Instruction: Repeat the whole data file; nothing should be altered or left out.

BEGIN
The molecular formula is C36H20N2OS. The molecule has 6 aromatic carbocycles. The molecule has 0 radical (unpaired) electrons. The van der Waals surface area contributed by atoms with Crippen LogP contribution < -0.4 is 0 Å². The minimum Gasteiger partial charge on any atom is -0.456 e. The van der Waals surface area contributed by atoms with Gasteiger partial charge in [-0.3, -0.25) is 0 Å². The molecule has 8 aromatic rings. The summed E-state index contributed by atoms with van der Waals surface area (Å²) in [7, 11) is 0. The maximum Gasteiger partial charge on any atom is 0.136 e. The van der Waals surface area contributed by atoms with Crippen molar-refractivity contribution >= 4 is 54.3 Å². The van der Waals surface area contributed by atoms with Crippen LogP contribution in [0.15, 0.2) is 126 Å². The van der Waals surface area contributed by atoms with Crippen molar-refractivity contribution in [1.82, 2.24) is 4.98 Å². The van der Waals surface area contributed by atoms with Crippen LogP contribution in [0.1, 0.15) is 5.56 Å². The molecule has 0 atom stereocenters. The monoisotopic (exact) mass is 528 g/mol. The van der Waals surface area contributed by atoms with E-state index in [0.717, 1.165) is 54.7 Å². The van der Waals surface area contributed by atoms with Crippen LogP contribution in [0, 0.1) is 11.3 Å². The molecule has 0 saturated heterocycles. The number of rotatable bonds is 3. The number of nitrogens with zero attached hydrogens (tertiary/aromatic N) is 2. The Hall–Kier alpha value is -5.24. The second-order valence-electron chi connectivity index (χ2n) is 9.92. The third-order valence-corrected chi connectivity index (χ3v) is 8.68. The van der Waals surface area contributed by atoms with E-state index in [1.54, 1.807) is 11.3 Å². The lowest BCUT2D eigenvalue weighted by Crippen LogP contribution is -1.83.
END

The molecular formula is C36H20N2OS. The molecule has 6 aromatic carbocycles. The molecule has 0 radical (unpaired) electrons. The van der Waals surface area contributed by atoms with Crippen LogP contribution < -0.4 is 0 Å². The minimum Gasteiger partial charge on any atom is -0.456 e. The van der Waals surface area contributed by atoms with Gasteiger partial charge in [-0.3, -0.25) is 0 Å². The molecule has 8 aromatic rings. The summed E-state index contributed by atoms with van der Waals surface area (Å²) in [7, 11) is 0. The maximum Gasteiger partial charge on any atom is 0.136 e. The van der Waals surface area contributed by atoms with Crippen molar-refractivity contribution >= 4 is 54.3 Å². The van der Waals surface area contributed by atoms with Crippen LogP contribution in [0.15, 0.2) is 126 Å². The van der Waals surface area contributed by atoms with Crippen molar-refractivity contribution in [1.82, 2.24) is 4.98 Å². The van der Waals surface area contributed by atoms with Crippen LogP contribution in [0.1, 0.15) is 5.56 Å². The molecule has 0 atom stereocenters. The monoisotopic (exact) mass is 528 g/mol. The van der Waals surface area contributed by atoms with E-state index in [0.717, 1.165) is 54.7 Å². The van der Waals surface area contributed by atoms with Crippen LogP contribution in [0, 0.1) is 11.3 Å². The molecule has 0 saturated heterocycles. The number of rotatable bonds is 3. The number of nitrogens with zero attached hydrogens (tertiary/aromatic N) is 2. The Hall–Kier alpha value is -5.24. The second-order valence-electron chi connectivity index (χ2n) is 9.92. The third-order valence-corrected chi connectivity index (χ3v) is 8.68. The van der Waals surface area contributed by atoms with E-state index in [1.54, 1.807) is 11.3 Å². The lowest BCUT2D eigenvalue weighted by Crippen LogP contribution is -1.83.